McKinley Touts Coal Ash Bill

Morgantown Dominion Post
6 June 2013
By David Beard

Rep. David McKinley addressed Environmental Protection Agency (EPA) concerns in his revised coal ash bill, he told reporters Wednesday afternoon, and at this point the EPA doesn’t oppose the bill.

“I hope that they’ll continue to stay with us,” he said.

House Environment and the Economy Subcommittee Chairman John Shimkus, R-Ill., said his panel will mark up the bill — HR 2218, The Coal Residuals Reuse and Management Act — today. It was introduced Monday, and no date is set for the full Committee on Energy and Commerce to take it up.

Coal ash is a byproduct of coal combustion used as an additive to concrete and drywall, and in such things as countertops and bowling balls. About 140 million tons a year are produced, and about 40 percent of it gets recycled into various products, said McKinley, R-W.Va.

The remainder has to be disposed of. Much gets used to mitigate acid drainage from surface mines. The rest goes into landfills, where it raises concerns of leaching toxins — arsenic, cadmium, selenium, mercury and lead — into waterways. The EPA has proposed classifying coal ash as a hazardous waste.

“This is a legislative remedy that has been 32 years in coming,” McKinley said. He first learned of the issue before his first run for office and has been tacking it. His first bill on the issue passed the House last Congress but died in the Senate. An effort to attach it as an amendment to last year’s compromise transportation bill also failed.

McKinley said he believes states are better equipped than the EPA to regulate it. The bill provides minimum federal standards for regulating coal ash but allows states to craft a permit program that works for its own needs.

Wrapping in some Senate provisions, the bill requires installation of groundwater monitoring at all structures that receive coal ash; requires deadlines for certain surface impoundments to meet a groundwater protection standard or be closed; and improves the structural stability and dam safety requirements by requiring an engineer’s certification and annual inspection.

Economic outlooks

Nick Goldstein, with the American Road and Transportation Building Association, said a study by his organization showed that the EPA’s proposal could increase the average costs of building roads and bridges nationwide by $5.23 billion a year — $104.6 billion over 20 years.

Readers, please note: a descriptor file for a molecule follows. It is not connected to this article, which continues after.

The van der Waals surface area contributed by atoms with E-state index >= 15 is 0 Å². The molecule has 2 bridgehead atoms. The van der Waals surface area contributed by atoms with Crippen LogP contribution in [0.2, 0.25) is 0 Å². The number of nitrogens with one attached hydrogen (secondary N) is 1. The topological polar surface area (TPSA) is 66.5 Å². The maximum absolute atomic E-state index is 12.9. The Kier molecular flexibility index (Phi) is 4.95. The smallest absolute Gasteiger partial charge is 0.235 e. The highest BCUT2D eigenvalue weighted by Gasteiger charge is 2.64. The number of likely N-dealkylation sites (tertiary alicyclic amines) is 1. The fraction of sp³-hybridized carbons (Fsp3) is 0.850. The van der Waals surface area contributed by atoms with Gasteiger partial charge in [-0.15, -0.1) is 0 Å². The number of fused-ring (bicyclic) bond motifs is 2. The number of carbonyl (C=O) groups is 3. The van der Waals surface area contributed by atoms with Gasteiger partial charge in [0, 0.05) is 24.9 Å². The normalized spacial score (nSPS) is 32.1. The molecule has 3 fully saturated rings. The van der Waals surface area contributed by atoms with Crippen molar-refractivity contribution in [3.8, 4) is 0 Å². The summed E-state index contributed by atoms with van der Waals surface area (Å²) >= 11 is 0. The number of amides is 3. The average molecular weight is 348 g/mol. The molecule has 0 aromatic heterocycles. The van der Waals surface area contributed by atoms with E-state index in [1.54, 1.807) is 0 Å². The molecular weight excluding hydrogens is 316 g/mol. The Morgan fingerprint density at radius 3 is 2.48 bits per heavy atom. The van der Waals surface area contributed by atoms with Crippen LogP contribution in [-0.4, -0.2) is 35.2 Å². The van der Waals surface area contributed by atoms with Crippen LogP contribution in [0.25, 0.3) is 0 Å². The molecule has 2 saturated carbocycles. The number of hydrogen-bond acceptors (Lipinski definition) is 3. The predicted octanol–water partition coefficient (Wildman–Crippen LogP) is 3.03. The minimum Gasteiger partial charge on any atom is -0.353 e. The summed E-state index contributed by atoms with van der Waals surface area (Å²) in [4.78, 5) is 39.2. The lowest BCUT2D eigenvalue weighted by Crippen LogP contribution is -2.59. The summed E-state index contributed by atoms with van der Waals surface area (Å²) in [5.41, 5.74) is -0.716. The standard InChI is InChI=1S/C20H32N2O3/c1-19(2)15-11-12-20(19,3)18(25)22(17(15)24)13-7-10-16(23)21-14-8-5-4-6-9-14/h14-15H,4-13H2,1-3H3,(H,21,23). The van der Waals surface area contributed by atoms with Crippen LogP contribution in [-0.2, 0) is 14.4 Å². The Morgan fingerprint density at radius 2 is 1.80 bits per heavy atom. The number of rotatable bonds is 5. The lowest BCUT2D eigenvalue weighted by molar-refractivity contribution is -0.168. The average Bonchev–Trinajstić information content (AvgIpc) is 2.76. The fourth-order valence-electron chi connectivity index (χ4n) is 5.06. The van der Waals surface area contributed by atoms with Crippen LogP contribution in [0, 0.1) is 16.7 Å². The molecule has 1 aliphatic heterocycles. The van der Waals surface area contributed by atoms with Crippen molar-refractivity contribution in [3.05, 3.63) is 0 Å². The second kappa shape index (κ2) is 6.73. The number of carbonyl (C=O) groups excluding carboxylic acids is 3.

With regulatory uncertainty, he said, the industry has been unable to move forward in using it. “People don’t want to use it not knowing what’s going to happen.”

A different report, in 2011 by Veritas Economic Consulting, said classifying coal ash as a hazardous waste could cost 183,000 to 316,000 lost jobs across the nation — 41,000 to 73,000 in the region that includes West Virginia — and $78.9 billion to $110 billion over 20 years. McKinley and other bill proponents frequently cite those figures.

Mathy Stanislaus, assistant administrator of the E PA’s Office of Solid Waste and Emergency Response, addressed the subcommittee about the draft bill in April. He noted a variety of concerns, most of which appear to have been addressed in the introduced bill.

EPA couldn’t be reached in time for this report Wednesday afternoon, but in April, Stanislaus said the agency had no position on the draft bill — which has since been revised.

Opposition views

The Dominion Post provided the Sierra Club West Virginia chapter with a copy of the bill and asked if appears to be any better than last year’s, which Sierra opposed.

Executive Committee chair Jim Sconyers said in an email, “Better — not really. Its primary effect remains keeping the EPA from regulating this massive toxic waste stream. Handing it to the state — we know how that works. State agencies like our WVDEP can’t or won’t provide effective protection for our citizens. McKinley is at least consistent — he continues to act to protect the profits of the coal and electric power industry and not the health and safety of his constituents.”

Shimkus said he “respect - fully disagrees” with Sierra’s position on the Department of Environmental Protection. McKinley said the EPA has twice before — in 1993 and 2000 — declared coal ash nonhazardous, and there are far worse things to worry about going into landfills — battery acid, motor oil and more.

The environmental group Earthjustice also opposes the bill. It said in a release this week, “Once again, Rep. McKinley has ignored science, safety standards, and coal ash problems in his own district in order to deliver a bill that threatens community health and safety, water quality, and caters to industry demands.”

A 2010 study by Earthjustice and Physicians for Social Responsibility asserted that coal ash is toxic and can leach even from lined landfills.

Capito and Rahall

McKinley’s West Virginia colleagues, Republican Shelley Moore Capito and Democrat Nick Rahall, are co-sponsors. They commented via email.

Rahall said, “Finding ways to address the byproduct of coal ash has long been important to ensuring the continued use of coal in energy and manufacturing plants, while also ensuring the safety of communities throughout West Virginia. Most importantly, HR 2218 would tighten monitoring of groundwater near impoundments and includes measures to better ensure the structural integrity of those impoundments, something I have long supported.”

Capito said via email, “EPA’s coal combustion residuals proposal would not only add billions of dollars annually to the cost of producing electricity, but it would also have a negative impact on the reuse of coal ash for cement, concrete, and other construction materials. … This year’s bill preserves the core of last year’s proposal, with changes that should help the bill win more bipartisan support. I am proud to cosponsor this important bill and look forward to seeing it enacted.”